message 16: by K.D. (new)

K.D. Absolutely But it is really not a bad book. If it were not a Pulitzer winner and I just happened to stumble with it in a second-hand bookshoppe, I would have rated it 3-4 stars and say to myself that I "discovered" a great unknown author. I think the element of failed (high)expectations pulled the rating for me to 2.


message 17: by Megha (new)

Megha I agree, this is not a bad book. I even felt bad about giving it 2 stars, but 3 stars don't seem right either. I liked many of the stories, I liked her writing in several places. I probably would have enjoyed this more as a short-story collection.
And, of course, hype ruins everything.


message 18: by Nelly (new)

Nelly I went to hear Egan do a reading a week before she won the Pulitzer. She was doing a benefit reading for an organization that promotes literacy in underserved communities. I had never heard of her and read Good Squad before the reading so I could appreciate what she was saying a bit more. She spoke eloquently about her writing, explaining that she rarely draws on her own experiences and, instead, prefers to research characters wholly different from herself. After hearing her speak, I read her other novels. I think The Invisible Circus is a better book because it seems less self-conscious and more heartfelt. The Keep is engaging but is similar to Goon Squad in what seems like an overt attempt to be clever. I have to say I was shocked when I found out she won for Goon Squad. I love her books but......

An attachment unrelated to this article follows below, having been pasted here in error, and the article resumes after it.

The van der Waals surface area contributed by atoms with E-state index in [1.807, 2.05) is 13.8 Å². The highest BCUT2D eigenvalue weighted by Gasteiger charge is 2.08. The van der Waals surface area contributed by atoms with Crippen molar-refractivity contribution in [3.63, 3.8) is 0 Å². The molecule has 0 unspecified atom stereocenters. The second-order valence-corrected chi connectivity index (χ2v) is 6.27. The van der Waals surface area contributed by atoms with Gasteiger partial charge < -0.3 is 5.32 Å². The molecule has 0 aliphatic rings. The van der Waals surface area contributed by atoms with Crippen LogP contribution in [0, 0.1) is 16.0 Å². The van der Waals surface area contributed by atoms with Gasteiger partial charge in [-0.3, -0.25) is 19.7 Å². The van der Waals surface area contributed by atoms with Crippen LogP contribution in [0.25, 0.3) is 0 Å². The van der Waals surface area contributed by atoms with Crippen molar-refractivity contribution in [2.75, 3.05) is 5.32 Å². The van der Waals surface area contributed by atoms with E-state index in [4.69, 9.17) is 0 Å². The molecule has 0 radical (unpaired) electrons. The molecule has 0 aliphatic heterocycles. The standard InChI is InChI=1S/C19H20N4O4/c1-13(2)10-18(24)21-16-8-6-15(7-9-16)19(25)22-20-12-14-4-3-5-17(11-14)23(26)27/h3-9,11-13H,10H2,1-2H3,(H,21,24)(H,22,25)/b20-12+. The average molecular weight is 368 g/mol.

message 19: by Megha (new)

Megha Nelly, thanks for the tip about The Invisible Circus. She is a fine writer, it will be good to read an unpretentious work of hers.


message 20: by Alan (new)

Alan I'm confused now - so many people rate this book, but have now come across one or two dissenters. I'll probably read it in a year or so when the hoo-hah has died down.


message 21: by Megha (new)

Megha Alan wrote: "I'm confused now - so many people rate this book, but have now come across one or two dissenters. I'll probably read it in a year or so when the hoo-hah has died down."